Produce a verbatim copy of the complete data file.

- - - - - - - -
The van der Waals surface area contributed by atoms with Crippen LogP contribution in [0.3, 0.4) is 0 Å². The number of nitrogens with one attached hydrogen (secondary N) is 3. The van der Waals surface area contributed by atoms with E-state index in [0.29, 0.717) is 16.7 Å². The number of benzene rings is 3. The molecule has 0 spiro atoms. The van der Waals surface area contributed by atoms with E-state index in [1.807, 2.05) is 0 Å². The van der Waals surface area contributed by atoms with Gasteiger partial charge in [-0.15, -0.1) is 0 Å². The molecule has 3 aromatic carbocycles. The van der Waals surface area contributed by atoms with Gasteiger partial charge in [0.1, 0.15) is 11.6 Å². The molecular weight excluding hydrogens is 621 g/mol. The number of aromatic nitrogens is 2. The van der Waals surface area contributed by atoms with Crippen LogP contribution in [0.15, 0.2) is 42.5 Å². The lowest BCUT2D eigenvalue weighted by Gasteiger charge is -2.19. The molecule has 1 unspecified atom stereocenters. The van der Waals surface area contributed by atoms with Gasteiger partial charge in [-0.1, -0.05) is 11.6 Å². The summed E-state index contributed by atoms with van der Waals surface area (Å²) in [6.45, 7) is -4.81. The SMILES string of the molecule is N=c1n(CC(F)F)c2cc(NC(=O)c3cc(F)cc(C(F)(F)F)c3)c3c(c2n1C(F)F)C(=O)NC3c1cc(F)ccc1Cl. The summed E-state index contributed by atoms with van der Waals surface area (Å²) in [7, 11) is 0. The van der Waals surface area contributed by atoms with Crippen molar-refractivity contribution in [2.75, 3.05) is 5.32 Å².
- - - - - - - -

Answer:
The van der Waals surface area contributed by atoms with Crippen LogP contribution in [0.3, 0.4) is 0 Å². The number of nitrogens with one attached hydrogen (secondary N) is 3. The van der Waals surface area contributed by atoms with E-state index in [0.29, 0.717) is 16.7 Å². The number of benzene rings is 3. The molecule has 0 spiro atoms. The van der Waals surface area contributed by atoms with E-state index in [1.807, 2.05) is 0 Å². The van der Waals surface area contributed by atoms with Gasteiger partial charge in [-0.15, -0.1) is 0 Å². The molecule has 3 aromatic carbocycles. The van der Waals surface area contributed by atoms with Gasteiger partial charge in [0.1, 0.15) is 11.6 Å². The molecular weight excluding hydrogens is 621 g/mol. The number of aromatic nitrogens is 2. The van der Waals surface area contributed by atoms with Crippen LogP contribution in [0.15, 0.2) is 42.5 Å². The lowest BCUT2D eigenvalue weighted by Gasteiger charge is -2.19. The molecule has 1 unspecified atom stereocenters. The van der Waals surface area contributed by atoms with Gasteiger partial charge in [-0.1, -0.05) is 11.6 Å². The summed E-state index contributed by atoms with van der Waals surface area (Å²) in [6.45, 7) is -4.81. The SMILES string of the molecule is N=c1n(CC(F)F)c2cc(NC(=O)c3cc(F)cc(C(F)(F)F)c3)c3c(c2n1C(F)F)C(=O)NC3c1cc(F)ccc1Cl. The summed E-state index contributed by atoms with van der Waals surface area (Å²) in [7, 11) is 0. The van der Waals surface area contributed by atoms with Crippen molar-refractivity contribution in [2.75, 3.05) is 5.32 Å².